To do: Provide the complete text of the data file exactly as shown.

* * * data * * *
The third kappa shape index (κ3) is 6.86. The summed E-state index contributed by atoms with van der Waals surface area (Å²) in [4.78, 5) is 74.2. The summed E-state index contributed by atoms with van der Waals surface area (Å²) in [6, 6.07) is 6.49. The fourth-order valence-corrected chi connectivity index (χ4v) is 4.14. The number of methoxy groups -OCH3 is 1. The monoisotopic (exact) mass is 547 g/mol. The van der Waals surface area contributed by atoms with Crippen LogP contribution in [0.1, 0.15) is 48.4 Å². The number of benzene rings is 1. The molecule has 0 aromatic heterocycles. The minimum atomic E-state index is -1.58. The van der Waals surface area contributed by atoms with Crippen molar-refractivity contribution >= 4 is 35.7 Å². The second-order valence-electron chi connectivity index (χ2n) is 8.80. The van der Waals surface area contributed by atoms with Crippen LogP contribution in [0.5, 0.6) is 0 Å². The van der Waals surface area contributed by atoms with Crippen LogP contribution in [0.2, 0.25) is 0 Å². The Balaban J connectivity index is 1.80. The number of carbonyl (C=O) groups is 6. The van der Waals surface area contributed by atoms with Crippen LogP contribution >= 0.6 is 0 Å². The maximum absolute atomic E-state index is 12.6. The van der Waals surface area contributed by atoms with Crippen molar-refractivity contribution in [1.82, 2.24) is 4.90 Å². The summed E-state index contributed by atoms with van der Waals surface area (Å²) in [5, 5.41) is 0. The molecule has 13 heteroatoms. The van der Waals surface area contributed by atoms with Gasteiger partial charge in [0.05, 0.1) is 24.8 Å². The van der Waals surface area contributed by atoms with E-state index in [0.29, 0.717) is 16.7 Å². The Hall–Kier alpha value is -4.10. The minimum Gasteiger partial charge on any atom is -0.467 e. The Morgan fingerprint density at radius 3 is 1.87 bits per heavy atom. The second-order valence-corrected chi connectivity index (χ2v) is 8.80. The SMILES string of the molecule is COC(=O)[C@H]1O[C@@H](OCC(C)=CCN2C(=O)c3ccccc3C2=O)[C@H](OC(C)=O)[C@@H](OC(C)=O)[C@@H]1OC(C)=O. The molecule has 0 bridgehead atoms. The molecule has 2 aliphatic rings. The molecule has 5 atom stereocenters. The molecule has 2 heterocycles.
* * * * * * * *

The third kappa shape index (κ3) is 6.86. The summed E-state index contributed by atoms with van der Waals surface area (Å²) in [4.78, 5) is 74.2. The summed E-state index contributed by atoms with van der Waals surface area (Å²) in [6, 6.07) is 6.49. The fourth-order valence-corrected chi connectivity index (χ4v) is 4.14. The number of methoxy groups -OCH3 is 1. The monoisotopic (exact) mass is 547 g/mol. The van der Waals surface area contributed by atoms with Crippen LogP contribution in [0.1, 0.15) is 48.4 Å². The number of benzene rings is 1. The molecule has 0 aromatic heterocycles. The minimum atomic E-state index is -1.58. The van der Waals surface area contributed by atoms with Crippen molar-refractivity contribution >= 4 is 35.7 Å². The second-order valence-electron chi connectivity index (χ2n) is 8.80. The van der Waals surface area contributed by atoms with Crippen LogP contribution in [0.5, 0.6) is 0 Å². The van der Waals surface area contributed by atoms with Crippen LogP contribution in [0.2, 0.25) is 0 Å². The Balaban J connectivity index is 1.80. The number of carbonyl (C=O) groups is 6. The van der Waals surface area contributed by atoms with Crippen LogP contribution >= 0.6 is 0 Å². The maximum absolute atomic E-state index is 12.6. The van der Waals surface area contributed by atoms with Crippen molar-refractivity contribution in [1.82, 2.24) is 4.90 Å². The summed E-state index contributed by atoms with van der Waals surface area (Å²) in [5, 5.41) is 0. The molecule has 13 heteroatoms. The van der Waals surface area contributed by atoms with Gasteiger partial charge in [0.05, 0.1) is 24.8 Å². The van der Waals surface area contributed by atoms with E-state index in [0.29, 0.717) is 16.7 Å². The Hall–Kier alpha value is -4.10. The minimum Gasteiger partial charge on any atom is -0.467 e. The Morgan fingerprint density at radius 3 is 1.87 bits per heavy atom. The second-order valence-corrected chi connectivity index (χ2v) is 8.80. The SMILES string of the molecule is COC(=O)[C@H]1O[C@@H](OCC(C)=CCN2C(=O)c3ccccc3C2=O)[C@H](OC(C)=O)[C@@H](OC(C)=O)[C@@H]1OC(C)=O. The molecule has 0 bridgehead atoms. The molecule has 2 aliphatic rings. The molecule has 5 atom stereocenters. The molecule has 2 heterocycles.